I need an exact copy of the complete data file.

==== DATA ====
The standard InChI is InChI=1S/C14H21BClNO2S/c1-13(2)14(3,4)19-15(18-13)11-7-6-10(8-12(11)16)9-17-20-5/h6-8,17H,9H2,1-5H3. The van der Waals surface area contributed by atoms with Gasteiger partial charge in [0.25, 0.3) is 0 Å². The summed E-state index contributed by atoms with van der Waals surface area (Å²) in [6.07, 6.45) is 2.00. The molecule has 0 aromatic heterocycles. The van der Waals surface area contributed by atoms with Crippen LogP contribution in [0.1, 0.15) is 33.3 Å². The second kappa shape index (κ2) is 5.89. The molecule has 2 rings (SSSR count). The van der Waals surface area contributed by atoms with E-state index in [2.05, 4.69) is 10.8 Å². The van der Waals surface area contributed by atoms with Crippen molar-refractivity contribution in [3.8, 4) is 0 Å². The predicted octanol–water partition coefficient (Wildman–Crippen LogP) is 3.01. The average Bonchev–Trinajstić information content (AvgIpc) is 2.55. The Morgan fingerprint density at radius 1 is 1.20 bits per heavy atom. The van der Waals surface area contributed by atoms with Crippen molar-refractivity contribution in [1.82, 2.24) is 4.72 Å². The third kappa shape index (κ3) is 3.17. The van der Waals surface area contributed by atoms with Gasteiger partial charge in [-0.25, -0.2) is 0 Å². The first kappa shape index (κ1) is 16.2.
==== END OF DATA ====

The standard InChI is InChI=1S/C14H21BClNO2S/c1-13(2)14(3,4)19-15(18-13)11-7-6-10(8-12(11)16)9-17-20-5/h6-8,17H,9H2,1-5H3. The van der Waals surface area contributed by atoms with Gasteiger partial charge in [0.25, 0.3) is 0 Å². The summed E-state index contributed by atoms with van der Waals surface area (Å²) in [6.07, 6.45) is 2.00. The molecule has 0 aromatic heterocycles. The van der Waals surface area contributed by atoms with Crippen LogP contribution in [0.1, 0.15) is 33.3 Å². The second kappa shape index (κ2) is 5.89. The molecule has 2 rings (SSSR count). The van der Waals surface area contributed by atoms with E-state index in [2.05, 4.69) is 10.8 Å². The van der Waals surface area contributed by atoms with Crippen molar-refractivity contribution in [3.8, 4) is 0 Å². The predicted octanol–water partition coefficient (Wildman–Crippen LogP) is 3.01. The average Bonchev–Trinajstić information content (AvgIpc) is 2.55. The Morgan fingerprint density at radius 1 is 1.20 bits per heavy atom. The van der Waals surface area contributed by atoms with Crippen molar-refractivity contribution in [1.82, 2.24) is 4.72 Å². The third kappa shape index (κ3) is 3.17. The van der Waals surface area contributed by atoms with Gasteiger partial charge in [-0.25, -0.2) is 0 Å². The first kappa shape index (κ1) is 16.2.